But where is the money?

A Madcatz Fightstick

If you’re wondering how players are able to get money from these tournaments, it is all about sponsorships. Popular companies of fighting games and peripherals are all high profile sponsors to these tournaments. Players themselves if they are good enough can even be directly sponsored. Mad Catz, a creator of gaming peripherals and one of the largest distributors of Fight Sticks (controllers that replicate arcade cabinet controllers) was one of the major sponsors of Evo 2011. One of the world’s greatest fighting game players, Daigo Umehara, was also sponsored by Madcatz as well.  Players such as Daigo are so well sponsored, that they only need focus on playing in the popular tournaments, getting their income solely through pure competitive gaming.

Other players have created popular sites and youtube channels, where they have gained enough popularity to be sponsored and even offer products. The products might include fighting game peripherals, DVDs and tutorials, etc. Two well-known members of the Street Fighter community Mike Ross, and Gootecks use their channel CrosscounterTV to do this. Another popular member now is Maximillian, who offers video tutorials on aspects of fighting games. He became popular enough to get some sponsorship, though not too much. He was able to get the game early and was asked by Capcom to make a series of videos to build up hype for the release of their new game Ultimate Marvel vs Capcom 3. He isn’t a complete full time fighting game competitor however as he has a job in game design he still attends to. There are various levels of different competitive fighting scene gamers, but it can range from full out playing to part time playing, winning tournaments and sponsorship.

CrossCounter's Website

Maximillian's online tutorials for Marvel vs Capcom 3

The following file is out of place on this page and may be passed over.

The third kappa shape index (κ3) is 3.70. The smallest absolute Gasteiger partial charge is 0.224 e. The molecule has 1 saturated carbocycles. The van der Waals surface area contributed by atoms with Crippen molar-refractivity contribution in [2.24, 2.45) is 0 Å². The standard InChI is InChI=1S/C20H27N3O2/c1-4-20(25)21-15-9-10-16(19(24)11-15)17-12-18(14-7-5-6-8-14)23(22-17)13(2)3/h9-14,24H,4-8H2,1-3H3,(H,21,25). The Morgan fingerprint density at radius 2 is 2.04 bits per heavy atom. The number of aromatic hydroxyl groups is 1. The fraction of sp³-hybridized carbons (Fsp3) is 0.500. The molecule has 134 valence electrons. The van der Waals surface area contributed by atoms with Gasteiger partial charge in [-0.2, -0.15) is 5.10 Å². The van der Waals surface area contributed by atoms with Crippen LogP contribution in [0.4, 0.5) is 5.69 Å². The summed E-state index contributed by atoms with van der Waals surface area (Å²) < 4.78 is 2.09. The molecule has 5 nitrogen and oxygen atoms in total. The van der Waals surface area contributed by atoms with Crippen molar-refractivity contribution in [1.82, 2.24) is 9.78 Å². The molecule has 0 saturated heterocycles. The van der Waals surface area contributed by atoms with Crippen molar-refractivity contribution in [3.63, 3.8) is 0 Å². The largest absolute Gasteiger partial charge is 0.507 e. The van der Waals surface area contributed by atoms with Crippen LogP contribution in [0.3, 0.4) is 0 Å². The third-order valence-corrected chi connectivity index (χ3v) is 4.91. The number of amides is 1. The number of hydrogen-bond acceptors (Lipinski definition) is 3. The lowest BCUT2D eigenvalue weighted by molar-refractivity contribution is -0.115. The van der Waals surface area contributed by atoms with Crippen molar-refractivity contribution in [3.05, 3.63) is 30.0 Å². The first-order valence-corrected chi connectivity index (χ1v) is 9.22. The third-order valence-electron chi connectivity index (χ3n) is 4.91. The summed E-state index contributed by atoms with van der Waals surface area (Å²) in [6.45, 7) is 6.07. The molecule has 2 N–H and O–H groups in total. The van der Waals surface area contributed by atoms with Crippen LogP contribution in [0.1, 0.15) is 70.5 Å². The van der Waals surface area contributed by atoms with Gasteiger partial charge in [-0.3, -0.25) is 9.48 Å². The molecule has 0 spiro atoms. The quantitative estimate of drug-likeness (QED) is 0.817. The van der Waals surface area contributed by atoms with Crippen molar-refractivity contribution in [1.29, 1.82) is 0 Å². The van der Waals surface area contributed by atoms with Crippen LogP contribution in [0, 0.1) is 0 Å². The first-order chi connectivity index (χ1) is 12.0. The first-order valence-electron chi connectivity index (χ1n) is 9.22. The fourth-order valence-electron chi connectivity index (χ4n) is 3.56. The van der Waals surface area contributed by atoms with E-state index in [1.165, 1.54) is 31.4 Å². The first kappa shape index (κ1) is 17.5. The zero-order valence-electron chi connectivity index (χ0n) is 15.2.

But the strategy in these games isn’t that deep is it?

As can be seen from the presence of Super Street Fighter 2’s presence back in Evo 2002, these games have plenty of life in them. The amount of depth in many of these games is staggering, though it varies from game to game. Games like Marvel vs Capcom where you teams of up to 3 characters on each side, and with around 50 characters, means you have countless combinations of teams. Considering each character has access to a wide array of moves, the ability to call your team mates in battle, it means there are a lot of different combinations you can experiment with. You can always some new combination you never tried before.

Well known player Combofiend makes a triumphant comeback against Marn

Even in games where you have a single character, you always have many strategic options. Your position on the screen compared to your opponent, can your attacks reach them? Do you risk using a long range attack they can jump over or block? Do you waste “Special Meter” just to give yourself some breathing room from an opponent’s relentless assault? There’s also the mental condition you’re in. If you are losing by a lot, will you panic? Or keep your calm and figure out your opponent’s patterns and predict what they might do in order to make a comeback from the brink of defeat? These sorts of strategies all happen at lighting pace in many fighting games. These can apply to both 2D fighting games like Street Fight or even ones such as Tekken which happens in a 3D plane.

Evo 2007, Match between well known Smash Bros players Mew2King and PC Chris

Even games like Super Smash Brothers gained a competitive following, though it’s not nearly as huge as Street Fighter it has plenty of depth to it as well. People usually look to it as a party game but 2001’s Super Smash Brothers Melee showed that it’s simply button mashing. Exploits to the game’s system were discovered that made the game even faster than it was, turning it into a combination of execution of combos (which normally you can’t really do in smash bros, at least not easily) and mind games. Predicting your opponent was also the key in this game. Make sure they make a mistake and make them pay dearly for it. And that’s what you go for in these games, mind games. Predicting and making your opponent pay for their mistakes. Different fighting games have different systems which will vary the amount of punishment you can do for those mistakes but that’s overall how these games become so competitive. 

Evo 2004, one of the greatest comebacks in the history of fighting games. Daigo vs Justin Wong.

That’s where the true depth lies, and the amount of mind games you have to use during a game is crazy. The amount of depth keeps fighting game fans coming back for more, helping grow a new community of people attached to the fighting game genre. Fighting game’s have earned their merit as being in-depth games worthy of being recognized as legitimate competitive games.

4 comments:

  1. Very nice post! Also, love the backgrounds and art on your blog.

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  2. Any blog with the Daigo Parry is worth reading.

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    Replies
    1. Good to see someone else who knows the Daigo moment